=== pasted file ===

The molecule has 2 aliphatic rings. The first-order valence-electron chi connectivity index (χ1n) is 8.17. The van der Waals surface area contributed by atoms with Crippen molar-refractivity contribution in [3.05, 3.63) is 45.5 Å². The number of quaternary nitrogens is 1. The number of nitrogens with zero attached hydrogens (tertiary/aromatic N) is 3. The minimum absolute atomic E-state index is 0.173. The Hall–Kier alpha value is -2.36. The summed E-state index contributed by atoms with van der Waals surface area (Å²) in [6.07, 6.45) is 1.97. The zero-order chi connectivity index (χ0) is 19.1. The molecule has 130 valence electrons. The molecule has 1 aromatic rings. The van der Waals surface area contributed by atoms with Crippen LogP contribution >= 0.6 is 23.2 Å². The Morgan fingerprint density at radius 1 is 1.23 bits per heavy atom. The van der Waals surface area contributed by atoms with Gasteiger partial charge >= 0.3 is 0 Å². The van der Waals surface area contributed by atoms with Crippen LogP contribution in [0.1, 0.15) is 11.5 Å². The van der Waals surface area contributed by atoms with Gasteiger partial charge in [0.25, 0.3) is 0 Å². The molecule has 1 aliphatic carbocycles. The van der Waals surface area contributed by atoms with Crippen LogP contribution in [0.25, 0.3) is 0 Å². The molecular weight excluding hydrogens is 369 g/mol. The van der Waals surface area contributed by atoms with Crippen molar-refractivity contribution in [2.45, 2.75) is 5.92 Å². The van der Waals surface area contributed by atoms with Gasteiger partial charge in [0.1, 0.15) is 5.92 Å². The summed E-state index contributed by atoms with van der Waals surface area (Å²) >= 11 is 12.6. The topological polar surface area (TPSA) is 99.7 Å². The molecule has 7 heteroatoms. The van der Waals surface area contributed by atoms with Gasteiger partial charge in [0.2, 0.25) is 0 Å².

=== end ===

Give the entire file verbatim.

The molecule has 2 aliphatic rings. The first-order valence-electron chi connectivity index (χ1n) is 8.17. The van der Waals surface area contributed by atoms with Crippen molar-refractivity contribution in [3.05, 3.63) is 45.5 Å². The number of quaternary nitrogens is 1. The number of nitrogens with zero attached hydrogens (tertiary/aromatic N) is 3. The minimum absolute atomic E-state index is 0.173. The Hall–Kier alpha value is -2.36. The summed E-state index contributed by atoms with van der Waals surface area (Å²) in [6.07, 6.45) is 1.97. The zero-order chi connectivity index (χ0) is 19.1. The molecule has 130 valence electrons. The molecule has 1 aromatic rings. The van der Waals surface area contributed by atoms with Crippen LogP contribution >= 0.6 is 23.2 Å². The Morgan fingerprint density at radius 1 is 1.23 bits per heavy atom. The van der Waals surface area contributed by atoms with Gasteiger partial charge >= 0.3 is 0 Å². The van der Waals surface area contributed by atoms with Crippen LogP contribution in [0.1, 0.15) is 11.5 Å². The van der Waals surface area contributed by atoms with Gasteiger partial charge in [0.25, 0.3) is 0 Å². The molecule has 1 aliphatic carbocycles. The van der Waals surface area contributed by atoms with Crippen LogP contribution in [0.25, 0.3) is 0 Å². The molecular weight excluding hydrogens is 369 g/mol. The van der Waals surface area contributed by atoms with Crippen molar-refractivity contribution in [2.45, 2.75) is 5.92 Å². The van der Waals surface area contributed by atoms with Gasteiger partial charge in [0.1, 0.15) is 5.92 Å². The summed E-state index contributed by atoms with van der Waals surface area (Å²) >= 11 is 12.6. The topological polar surface area (TPSA) is 99.7 Å². The molecule has 7 heteroatoms. The van der Waals surface area contributed by atoms with Gasteiger partial charge in [0.2, 0.25) is 0 Å².